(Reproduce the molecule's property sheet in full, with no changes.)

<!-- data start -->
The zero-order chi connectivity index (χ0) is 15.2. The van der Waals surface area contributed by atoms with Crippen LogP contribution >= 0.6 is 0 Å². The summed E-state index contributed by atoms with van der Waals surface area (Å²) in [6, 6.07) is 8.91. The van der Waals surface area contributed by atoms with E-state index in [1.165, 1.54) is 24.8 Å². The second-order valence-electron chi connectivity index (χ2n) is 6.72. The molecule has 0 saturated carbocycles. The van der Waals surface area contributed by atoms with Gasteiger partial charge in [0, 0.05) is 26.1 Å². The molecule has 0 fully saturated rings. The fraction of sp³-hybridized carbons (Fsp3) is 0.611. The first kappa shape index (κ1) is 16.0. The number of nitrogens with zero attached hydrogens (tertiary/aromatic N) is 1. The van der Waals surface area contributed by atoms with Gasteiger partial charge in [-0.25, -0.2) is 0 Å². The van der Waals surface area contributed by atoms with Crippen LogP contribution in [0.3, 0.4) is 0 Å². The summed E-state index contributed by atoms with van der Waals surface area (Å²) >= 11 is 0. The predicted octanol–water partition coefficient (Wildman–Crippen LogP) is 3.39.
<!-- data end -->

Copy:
The zero-order chi connectivity index (χ0) is 15.2. The van der Waals surface area contributed by atoms with Crippen LogP contribution >= 0.6 is 0 Å². The summed E-state index contributed by atoms with van der Waals surface area (Å²) in [6, 6.07) is 8.91. The van der Waals surface area contributed by atoms with E-state index in [1.165, 1.54) is 24.8 Å². The second-order valence-electron chi connectivity index (χ2n) is 6.72. The molecule has 0 saturated carbocycles. The van der Waals surface area contributed by atoms with Gasteiger partial charge in [0, 0.05) is 26.1 Å². The molecule has 0 fully saturated rings. The fraction of sp³-hybridized carbons (Fsp3) is 0.611. The first kappa shape index (κ1) is 16.0. The number of nitrogens with zero attached hydrogens (tertiary/aromatic N) is 1. The van der Waals surface area contributed by atoms with Gasteiger partial charge in [-0.25, -0.2) is 0 Å². The van der Waals surface area contributed by atoms with Crippen LogP contribution in [0.3, 0.4) is 0 Å². The summed E-state index contributed by atoms with van der Waals surface area (Å²) >= 11 is 0. The predicted octanol–water partition coefficient (Wildman–Crippen LogP) is 3.39.